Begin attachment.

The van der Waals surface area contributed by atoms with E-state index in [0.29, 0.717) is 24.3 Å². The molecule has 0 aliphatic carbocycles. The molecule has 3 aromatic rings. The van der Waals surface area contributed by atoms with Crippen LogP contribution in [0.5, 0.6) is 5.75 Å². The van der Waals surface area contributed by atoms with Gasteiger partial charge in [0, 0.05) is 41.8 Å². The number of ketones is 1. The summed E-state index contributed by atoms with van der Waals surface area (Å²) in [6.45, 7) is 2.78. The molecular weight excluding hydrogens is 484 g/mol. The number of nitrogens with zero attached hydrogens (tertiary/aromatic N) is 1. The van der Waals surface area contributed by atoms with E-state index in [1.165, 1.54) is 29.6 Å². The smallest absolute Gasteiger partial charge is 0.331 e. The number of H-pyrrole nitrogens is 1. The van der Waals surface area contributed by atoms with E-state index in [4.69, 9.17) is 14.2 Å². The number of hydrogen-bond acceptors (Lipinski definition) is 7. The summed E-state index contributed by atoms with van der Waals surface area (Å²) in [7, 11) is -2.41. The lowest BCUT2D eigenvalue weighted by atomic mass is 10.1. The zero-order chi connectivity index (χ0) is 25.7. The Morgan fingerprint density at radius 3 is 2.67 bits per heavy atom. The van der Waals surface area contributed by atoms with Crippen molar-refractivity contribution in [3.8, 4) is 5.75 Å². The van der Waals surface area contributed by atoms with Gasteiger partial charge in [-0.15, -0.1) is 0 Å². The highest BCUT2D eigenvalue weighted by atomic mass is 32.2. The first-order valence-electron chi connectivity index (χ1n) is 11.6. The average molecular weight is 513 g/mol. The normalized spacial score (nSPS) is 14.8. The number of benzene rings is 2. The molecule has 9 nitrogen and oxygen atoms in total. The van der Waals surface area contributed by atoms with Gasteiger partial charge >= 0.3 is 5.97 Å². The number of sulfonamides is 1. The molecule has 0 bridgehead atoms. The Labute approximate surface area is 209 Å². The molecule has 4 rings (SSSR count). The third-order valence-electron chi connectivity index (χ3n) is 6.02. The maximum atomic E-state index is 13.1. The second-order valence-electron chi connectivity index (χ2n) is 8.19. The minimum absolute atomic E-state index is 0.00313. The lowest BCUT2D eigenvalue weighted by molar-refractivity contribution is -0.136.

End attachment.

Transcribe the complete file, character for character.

The van der Waals surface area contributed by atoms with E-state index in [0.29, 0.717) is 24.3 Å². The molecule has 0 aliphatic carbocycles. The molecule has 3 aromatic rings. The van der Waals surface area contributed by atoms with Crippen LogP contribution in [0.5, 0.6) is 5.75 Å². The van der Waals surface area contributed by atoms with Gasteiger partial charge in [0, 0.05) is 41.8 Å². The number of ketones is 1. The summed E-state index contributed by atoms with van der Waals surface area (Å²) in [6.45, 7) is 2.78. The molecular weight excluding hydrogens is 484 g/mol. The number of nitrogens with zero attached hydrogens (tertiary/aromatic N) is 1. The van der Waals surface area contributed by atoms with E-state index in [1.165, 1.54) is 29.6 Å². The smallest absolute Gasteiger partial charge is 0.331 e. The number of H-pyrrole nitrogens is 1. The van der Waals surface area contributed by atoms with E-state index in [4.69, 9.17) is 14.2 Å². The number of hydrogen-bond acceptors (Lipinski definition) is 7. The summed E-state index contributed by atoms with van der Waals surface area (Å²) in [7, 11) is -2.41. The lowest BCUT2D eigenvalue weighted by atomic mass is 10.1. The zero-order chi connectivity index (χ0) is 25.7. The Morgan fingerprint density at radius 3 is 2.67 bits per heavy atom. The van der Waals surface area contributed by atoms with Crippen molar-refractivity contribution in [3.8, 4) is 5.75 Å². The van der Waals surface area contributed by atoms with Gasteiger partial charge in [-0.15, -0.1) is 0 Å². The highest BCUT2D eigenvalue weighted by atomic mass is 32.2. The first-order valence-electron chi connectivity index (χ1n) is 11.6. The average molecular weight is 513 g/mol. The normalized spacial score (nSPS) is 14.8. The number of benzene rings is 2. The molecule has 9 nitrogen and oxygen atoms in total. The van der Waals surface area contributed by atoms with Gasteiger partial charge >= 0.3 is 5.97 Å². The number of sulfonamides is 1. The molecule has 0 bridgehead atoms. The Labute approximate surface area is 209 Å². The molecule has 4 rings (SSSR count). The third-order valence-electron chi connectivity index (χ3n) is 6.02. The maximum atomic E-state index is 13.1. The second-order valence-electron chi connectivity index (χ2n) is 8.19. The minimum absolute atomic E-state index is 0.00313. The lowest BCUT2D eigenvalue weighted by molar-refractivity contribution is -0.136.